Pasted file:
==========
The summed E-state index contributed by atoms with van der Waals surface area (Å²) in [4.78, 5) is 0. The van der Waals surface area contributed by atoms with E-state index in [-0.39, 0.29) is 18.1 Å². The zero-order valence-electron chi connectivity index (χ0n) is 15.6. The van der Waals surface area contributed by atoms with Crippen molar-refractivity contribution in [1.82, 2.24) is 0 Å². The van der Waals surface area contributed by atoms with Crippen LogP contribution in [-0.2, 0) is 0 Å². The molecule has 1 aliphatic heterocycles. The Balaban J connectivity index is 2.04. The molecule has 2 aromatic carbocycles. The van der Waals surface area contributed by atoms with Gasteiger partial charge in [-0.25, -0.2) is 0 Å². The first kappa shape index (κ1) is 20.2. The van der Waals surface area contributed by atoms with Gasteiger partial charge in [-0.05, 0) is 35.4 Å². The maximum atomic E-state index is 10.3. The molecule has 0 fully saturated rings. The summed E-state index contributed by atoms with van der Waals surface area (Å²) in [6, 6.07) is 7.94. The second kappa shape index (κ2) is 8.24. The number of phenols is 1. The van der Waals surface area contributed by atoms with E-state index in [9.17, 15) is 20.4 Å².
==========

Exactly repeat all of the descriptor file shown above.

The summed E-state index contributed by atoms with van der Waals surface area (Å²) in [4.78, 5) is 0. The van der Waals surface area contributed by atoms with E-state index in [-0.39, 0.29) is 18.1 Å². The zero-order valence-electron chi connectivity index (χ0n) is 15.6. The van der Waals surface area contributed by atoms with Crippen molar-refractivity contribution in [1.82, 2.24) is 0 Å². The van der Waals surface area contributed by atoms with Crippen LogP contribution in [-0.2, 0) is 0 Å². The molecule has 1 aliphatic heterocycles. The Balaban J connectivity index is 2.04. The molecule has 2 aromatic carbocycles. The van der Waals surface area contributed by atoms with Gasteiger partial charge in [-0.25, -0.2) is 0 Å². The first kappa shape index (κ1) is 20.2. The van der Waals surface area contributed by atoms with Gasteiger partial charge in [-0.05, 0) is 35.4 Å². The maximum atomic E-state index is 10.3. The molecule has 0 fully saturated rings. The summed E-state index contributed by atoms with van der Waals surface area (Å²) in [6, 6.07) is 7.94. The second kappa shape index (κ2) is 8.24. The number of phenols is 1. The van der Waals surface area contributed by atoms with E-state index in [9.17, 15) is 20.4 Å².